Not all that long ago you could go to any internet bulletin board and there’d be a full bore, elbows out, take-no-prisoners discussion about forced obsolescence. And there seemed to be only two sides you could take on this argument:
- All progress is a good thing and you should stop complaining about it and you wouldn’t even have a mountain bike to ride if there wasn’t progress and why don’t you go back to the forest you stupid hippie.
- I’m sick and tired of having to upgrade way more shit than is necessary every time I want to build a new bike and these corporate thugs are ruining my life with their sinister master plan of unnecessary bicycle consumerism.
Or something like that. Now, sure, there’s a pathetic little peep of dismay each time a company plunges off in their own direction, but nobody seems to have the energy any more.
I was very firmly established in the second camp at one point in time. I distinctly remember getting really angry at Stuart Kernaghan when he was justifying 15mm front axles…or at least explaining why they were here to stay now that Rock Shox was in the mix…or something.
Whatever, he was a jerk for not taking my side. The argument seemed to be that I just shouldn’t buy 15mm if I didn’t like it. My argument was that sure, for now I could choose to stick with 20mm, but in a few years time when I needed a new fork, what would my choices be? And I’ve been proven right! 15mm has swept the “Enduro” market and while still possible, it’s a lot more difficult to find a longish travel, single crown fork to match up with my high dollar 20mm front hub. Or one with a straight 1-1/8” steerer tube. And that fits 26” wheels (ya ya..I know..it exists…you’re missing the point with all your ‘facts’).
It feels odd to be running a fork on my bike (happily I might add) that is basically triple obsolete. And it has a steel spring in it, so I don’t even know what that says about me. I’m surprised I can even still make it down the trail.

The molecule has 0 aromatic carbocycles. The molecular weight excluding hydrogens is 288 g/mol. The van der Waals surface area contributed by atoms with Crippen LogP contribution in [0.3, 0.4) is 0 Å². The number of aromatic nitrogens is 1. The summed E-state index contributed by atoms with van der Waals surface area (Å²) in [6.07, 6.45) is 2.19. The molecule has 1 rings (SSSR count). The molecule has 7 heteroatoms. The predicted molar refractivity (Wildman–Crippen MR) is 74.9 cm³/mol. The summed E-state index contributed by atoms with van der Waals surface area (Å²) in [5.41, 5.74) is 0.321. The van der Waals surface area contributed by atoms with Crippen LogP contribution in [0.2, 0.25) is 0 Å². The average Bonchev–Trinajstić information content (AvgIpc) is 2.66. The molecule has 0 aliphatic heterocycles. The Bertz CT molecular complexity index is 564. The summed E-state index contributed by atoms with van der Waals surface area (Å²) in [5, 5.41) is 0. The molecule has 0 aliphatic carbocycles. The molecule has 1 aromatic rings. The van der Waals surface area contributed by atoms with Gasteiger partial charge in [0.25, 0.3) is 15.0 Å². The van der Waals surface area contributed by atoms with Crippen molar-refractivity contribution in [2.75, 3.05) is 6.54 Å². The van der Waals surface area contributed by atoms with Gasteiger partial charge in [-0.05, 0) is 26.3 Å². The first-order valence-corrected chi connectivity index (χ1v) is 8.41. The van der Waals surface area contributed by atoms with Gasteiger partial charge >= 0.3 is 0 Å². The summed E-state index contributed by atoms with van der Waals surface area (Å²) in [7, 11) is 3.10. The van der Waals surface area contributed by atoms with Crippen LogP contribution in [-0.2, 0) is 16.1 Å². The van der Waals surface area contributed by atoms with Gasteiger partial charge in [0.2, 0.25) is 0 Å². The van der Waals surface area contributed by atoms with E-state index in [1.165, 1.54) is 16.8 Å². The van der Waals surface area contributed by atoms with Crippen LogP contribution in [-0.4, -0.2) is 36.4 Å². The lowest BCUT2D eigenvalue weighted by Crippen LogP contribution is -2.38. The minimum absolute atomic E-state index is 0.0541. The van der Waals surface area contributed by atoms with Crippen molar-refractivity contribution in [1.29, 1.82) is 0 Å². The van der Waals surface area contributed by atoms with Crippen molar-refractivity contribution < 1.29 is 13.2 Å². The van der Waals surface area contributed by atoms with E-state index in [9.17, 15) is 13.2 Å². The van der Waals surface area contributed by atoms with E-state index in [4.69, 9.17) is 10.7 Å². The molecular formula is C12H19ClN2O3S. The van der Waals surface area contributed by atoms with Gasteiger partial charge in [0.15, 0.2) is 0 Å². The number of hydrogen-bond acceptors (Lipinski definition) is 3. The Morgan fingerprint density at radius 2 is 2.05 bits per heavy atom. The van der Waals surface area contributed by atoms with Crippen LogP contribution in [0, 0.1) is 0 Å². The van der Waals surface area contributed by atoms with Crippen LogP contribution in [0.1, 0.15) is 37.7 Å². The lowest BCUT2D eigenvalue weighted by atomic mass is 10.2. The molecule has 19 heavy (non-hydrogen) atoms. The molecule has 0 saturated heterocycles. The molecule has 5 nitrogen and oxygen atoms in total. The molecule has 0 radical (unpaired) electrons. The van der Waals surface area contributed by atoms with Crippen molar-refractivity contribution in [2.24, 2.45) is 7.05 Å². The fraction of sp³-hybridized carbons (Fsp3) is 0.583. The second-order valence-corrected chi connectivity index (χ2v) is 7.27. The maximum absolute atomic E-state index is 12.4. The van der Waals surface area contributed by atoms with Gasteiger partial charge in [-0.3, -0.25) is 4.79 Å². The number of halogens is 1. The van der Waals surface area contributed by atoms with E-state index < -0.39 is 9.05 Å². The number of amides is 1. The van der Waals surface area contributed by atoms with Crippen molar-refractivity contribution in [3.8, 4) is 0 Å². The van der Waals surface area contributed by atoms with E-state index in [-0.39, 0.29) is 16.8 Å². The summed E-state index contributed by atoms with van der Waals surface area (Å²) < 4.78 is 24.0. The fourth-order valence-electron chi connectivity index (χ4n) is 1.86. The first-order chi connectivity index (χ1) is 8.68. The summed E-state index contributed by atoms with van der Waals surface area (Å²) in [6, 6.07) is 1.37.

But even when the ‘advancements’ make total sense and everybody is on board, it’s still a bit troubling. Not that long ago I bought a nice 10 speed drivetrain for my bicycle and was excited about having a bit of extra oomph up the hills. I decided to wait for spring to mount it, and by that time I had to sell it all and buy a clutch one. And before that got on, I had to buy a narrow/wide chainring or my chain was going to fly off and saw through my leg. I really have no idea what that simple drivetrain upgrade cost me in the end. And kick me in the nuts if there aren’t lower cost 11 speed things about to show up.
And then you get things like pressed bottom bracket bearings in all their iterations. I mean, this is just the funniest thing I’ve seen in a while and I can’t wait for somebody to decide that the ultimate solution is just to thread the damn thing so it’s easy to service.
This all makes me a bit sad. A few years ago I started to change the way I acted as a consumer. More high quality, long term, proven stuff (in all aspects of my life). Less flavour-of-the-month disposable crap. And this happened right around the time you were basically an idiot to start making any sort of long term plans around bike equipment.
So, I’ve stopped caring and will just accept whatever the hell the bike companies are willing to throw at me. I will in no way try to standardize componentry between my bikes, and I’ll be shocked when parts can move amongst them. I’ll stop worrying about whether or not I can re-build my bottom brackets, or whether my headset will last for five years.
I’ll admit that I’ve totally lost this fight and I’ve given up. The global bike obsolescence conspiracy has won and there’s not much anybody can do about it. Sorry about that. Let’s all just take a moment, think about all the nice things we’ve lost and ponder the crazy future that we have ahead of us. Can you believe that we used to get stressed out about ISIS vs. Octalink bottom bracket spindles? We were all pretty stupid, weren’t we?
What planned obsolescence made you mad? Or have you given up as well?